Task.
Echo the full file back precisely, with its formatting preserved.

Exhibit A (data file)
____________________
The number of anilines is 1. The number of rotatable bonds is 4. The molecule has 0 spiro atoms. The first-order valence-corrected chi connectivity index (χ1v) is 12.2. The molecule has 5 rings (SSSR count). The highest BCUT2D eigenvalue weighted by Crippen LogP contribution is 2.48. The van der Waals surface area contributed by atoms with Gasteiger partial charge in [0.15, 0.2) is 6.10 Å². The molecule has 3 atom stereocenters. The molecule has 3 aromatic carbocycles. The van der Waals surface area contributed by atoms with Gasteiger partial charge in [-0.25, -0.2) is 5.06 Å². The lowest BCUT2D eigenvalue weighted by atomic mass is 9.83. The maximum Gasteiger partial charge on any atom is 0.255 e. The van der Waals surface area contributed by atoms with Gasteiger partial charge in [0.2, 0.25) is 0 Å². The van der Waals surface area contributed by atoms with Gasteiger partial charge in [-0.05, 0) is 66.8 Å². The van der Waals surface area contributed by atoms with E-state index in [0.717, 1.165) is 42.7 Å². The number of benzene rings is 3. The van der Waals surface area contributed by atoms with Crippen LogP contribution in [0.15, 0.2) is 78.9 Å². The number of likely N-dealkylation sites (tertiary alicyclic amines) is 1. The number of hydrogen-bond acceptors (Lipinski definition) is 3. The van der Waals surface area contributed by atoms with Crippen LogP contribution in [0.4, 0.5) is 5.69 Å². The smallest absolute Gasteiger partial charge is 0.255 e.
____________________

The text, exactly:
The number of anilines is 1. The number of rotatable bonds is 4. The molecule has 0 spiro atoms. The first-order valence-corrected chi connectivity index (χ1v) is 12.2. The molecule has 5 rings (SSSR count). The highest BCUT2D eigenvalue weighted by Crippen LogP contribution is 2.48. The van der Waals surface area contributed by atoms with Gasteiger partial charge in [0.15, 0.2) is 6.10 Å². The molecule has 3 atom stereocenters. The molecule has 3 aromatic carbocycles. The van der Waals surface area contributed by atoms with Gasteiger partial charge in [-0.25, -0.2) is 5.06 Å². The lowest BCUT2D eigenvalue weighted by atomic mass is 9.83. The maximum Gasteiger partial charge on any atom is 0.255 e. The van der Waals surface area contributed by atoms with Gasteiger partial charge in [0.2, 0.25) is 0 Å². The van der Waals surface area contributed by atoms with Gasteiger partial charge in [-0.05, 0) is 66.8 Å². The van der Waals surface area contributed by atoms with E-state index in [0.717, 1.165) is 42.7 Å². The number of benzene rings is 3. The van der Waals surface area contributed by atoms with Crippen LogP contribution in [0.15, 0.2) is 78.9 Å². The number of likely N-dealkylation sites (tertiary alicyclic amines) is 1. The number of hydrogen-bond acceptors (Lipinski definition) is 3. The van der Waals surface area contributed by atoms with Crippen LogP contribution in [0.4, 0.5) is 5.69 Å². The smallest absolute Gasteiger partial charge is 0.255 e.